Even more recently, last month a nuclear-powered ballistic missile submarine (SSBN) test fired four Bulava (RSM-56) submarine-launched ballistic missiles (SLBMs). The Bulava has intercontinental range and Russia’s Defense Ministry said the four missiles were fired in just twenty seconds time.

Zachary Keck (@ZacharyKeck) is a former managing editor of the National Interest.

Why North Korea is Willing to Negotiate with Trump

Iran's Revolutionary Guards fire a Saegheh missile (illustrationUS Admits N. Korea, Maybe Iran, Can Now Target it with EMP-Nukes

Contact Editor Mark Langfan, 12/04/15 13:19 Share

Iran’s Revolutionary Guards fire a Saegheh missile – Reuters


In a blockbuster admission, Admiral Bill Gortney, Commander of North American Aerospace Defense Command (NORAD) and US Northern Command (USNORTHCOM) disclosed that the Pentagon now believes North Korea has mastered the ability to miniaturize its nuclear bombs so they can be fitted onto their latest mobile KN-08 intercontinental ballistic missiles (ICBMs), which are capable of reaching the continental United States.

At the news conference, Adm. Gortney flatly stated, Pyongyang has “the ability to put a nuclear weapon on a KN-08 and shoot it at the homeland [the continental United States].” He expressed confidence that the US could knock down such a missile if launched by North Korea or its ally, Iran.

He also admitted, however, that it is “very difficult” for the US to counter the threat, because its intelligence is unable to follow the mobile ICBMs and give an efficient warning before they are launched.

The admission was accompanied by the announcement that NORAD is reopening its nuclear-EMP-proof Cheyenne Mountain bunker.

The KN-08 is a road-capable, highly mobile ICBM, which can be hidden anywhere throughout the North Korea and could be fired on a short-countdown virtually undetectable by American intelligence. As Adm. Gortney further explained about the North’s KN-08 ICBM, “It’s the relocatable [highly-mobile, can go anywhere – ML] target set that really impedes our ability to find, fix, and finish the [KN-08] threat. And as the [KN-08] targets move around and if we don’t have a persistent stare [i.e., the ability to monitor its location at all times – ML] and persistent [intelligence, surveillance, and reconnaissance] that we do not have over North Korea at this time, that relocatable nature makes it very difficult for us to be able to counter it.”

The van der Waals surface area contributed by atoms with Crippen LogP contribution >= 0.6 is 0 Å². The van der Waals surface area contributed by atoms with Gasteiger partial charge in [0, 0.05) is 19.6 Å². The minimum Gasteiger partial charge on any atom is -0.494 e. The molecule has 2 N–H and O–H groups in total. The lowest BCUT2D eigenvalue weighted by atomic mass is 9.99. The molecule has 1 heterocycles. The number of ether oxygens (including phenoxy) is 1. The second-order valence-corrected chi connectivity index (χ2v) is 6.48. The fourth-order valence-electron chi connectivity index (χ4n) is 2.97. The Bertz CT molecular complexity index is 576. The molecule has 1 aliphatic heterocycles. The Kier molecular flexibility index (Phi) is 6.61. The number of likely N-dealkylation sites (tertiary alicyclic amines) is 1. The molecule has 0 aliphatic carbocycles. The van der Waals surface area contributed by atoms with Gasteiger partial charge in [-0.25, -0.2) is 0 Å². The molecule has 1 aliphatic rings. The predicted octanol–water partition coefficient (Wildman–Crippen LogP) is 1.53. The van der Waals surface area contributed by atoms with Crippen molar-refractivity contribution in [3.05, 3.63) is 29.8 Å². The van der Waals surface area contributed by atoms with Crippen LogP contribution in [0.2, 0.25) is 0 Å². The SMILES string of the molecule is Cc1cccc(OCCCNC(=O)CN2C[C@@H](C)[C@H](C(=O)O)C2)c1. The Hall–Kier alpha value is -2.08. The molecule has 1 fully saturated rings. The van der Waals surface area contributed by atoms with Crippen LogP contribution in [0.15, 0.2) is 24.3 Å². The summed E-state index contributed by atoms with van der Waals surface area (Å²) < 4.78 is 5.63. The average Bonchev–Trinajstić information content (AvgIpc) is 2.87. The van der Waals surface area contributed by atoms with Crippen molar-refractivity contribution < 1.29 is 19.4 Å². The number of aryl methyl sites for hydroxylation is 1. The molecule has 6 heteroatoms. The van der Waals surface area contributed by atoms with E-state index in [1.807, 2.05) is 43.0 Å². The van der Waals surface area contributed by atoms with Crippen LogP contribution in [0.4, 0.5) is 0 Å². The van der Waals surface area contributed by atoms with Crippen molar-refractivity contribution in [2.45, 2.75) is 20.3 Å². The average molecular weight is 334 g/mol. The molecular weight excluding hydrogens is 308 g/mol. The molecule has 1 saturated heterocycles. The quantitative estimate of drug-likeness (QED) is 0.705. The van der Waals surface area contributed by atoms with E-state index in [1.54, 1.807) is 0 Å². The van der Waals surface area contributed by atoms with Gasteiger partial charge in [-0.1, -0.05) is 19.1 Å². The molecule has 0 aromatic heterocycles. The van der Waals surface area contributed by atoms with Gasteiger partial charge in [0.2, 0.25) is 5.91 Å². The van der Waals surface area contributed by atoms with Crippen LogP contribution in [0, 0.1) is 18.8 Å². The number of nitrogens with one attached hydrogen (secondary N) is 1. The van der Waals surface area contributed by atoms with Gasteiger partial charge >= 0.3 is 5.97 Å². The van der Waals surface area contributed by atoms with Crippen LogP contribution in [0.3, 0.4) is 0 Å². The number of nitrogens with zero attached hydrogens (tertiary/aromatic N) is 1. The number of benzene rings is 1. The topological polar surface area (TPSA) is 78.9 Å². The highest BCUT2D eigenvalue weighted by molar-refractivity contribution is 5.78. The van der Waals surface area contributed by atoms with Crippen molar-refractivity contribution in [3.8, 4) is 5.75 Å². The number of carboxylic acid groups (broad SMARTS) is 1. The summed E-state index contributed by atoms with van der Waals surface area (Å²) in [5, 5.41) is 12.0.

Despite Adm. Gortney’s concerns, he still believes that if a KN-08 was fired at the US homeland, in the Admiral’s words – “Should one get airborne and come at us [the US homeland], I’m confident we would be able to knock it down.”

Even if this is true, it is not clear if the US ballistic defense could knock down an incoming North Korean ICBM in time, if the nuke is intended as an EMP weapon, which explodes soon after re-entering the atmosphere.

System can defend against Iran strike, too 

In another dramatic revelation, Adm. Gortney revealed that America’s anti-missile missile shield is not only configured to repulse a North Korean missile, but an Iranian ICBM as well. The Admiral explained that the current assessment is that the threat of an ICBM EMP strike comes from North Korea and not from Iran, but that the system could handle both scenarios. “Our system is designed for North Korea, and if we get our assessment wrong, for Iran. Its [the US homeland missile shield] is designed to defend the nation [the homeland] against both those particular threats today,” he said.

Experts have estimated that the KN-08 has a range of 5,600 miles and would be capable of hitting the US’s west coast if launched from North Korea. Experts also believe the missile is not accurate.

However, Adm. Gortney’s statement about North Korea’s nuke-capable KN-08 ICBM must be taken in the context of his simultaneous announcement of the Pentagon’s concern about an EMP-missile strike on the United States homeland.

South Korean intelligence has long believed that North Korea has been developing an EMP-nuclear device. As early as June 2009, Kim Myong Chol, who was an “unofficial” spokesperson of the then-Supreme Leader Kim Jong-il, openly threatened use of a “high-altitude detonation of hydrogen bombs that would create a powerful electromagnetic pulse” bomb.” And, in November of 2013, South Korea’s intelligence service (NIS) issued a report to the South Korean parliament that North Korea had “purchased Russian electromagnetic pulse (EMP) weaponry to develop its own version” of a nuclear EMP device.

EMP strike on South Korea?

In 2005, then-USAF Major Colin Miller posited, in a public-domain US Air Force University thesis, that the North Koreans could tactically use a nuclear-EMP weapon on the Korean Peninsula to “level-the playing field” against the electronic dependent forces of the United States and South Korea.

The tactical North Korean EMP “decapitation” attack would likely bag as POWs the 40,000 living US marines now guarding South Korea because an EMP doesn’t kill human beings, only electronics.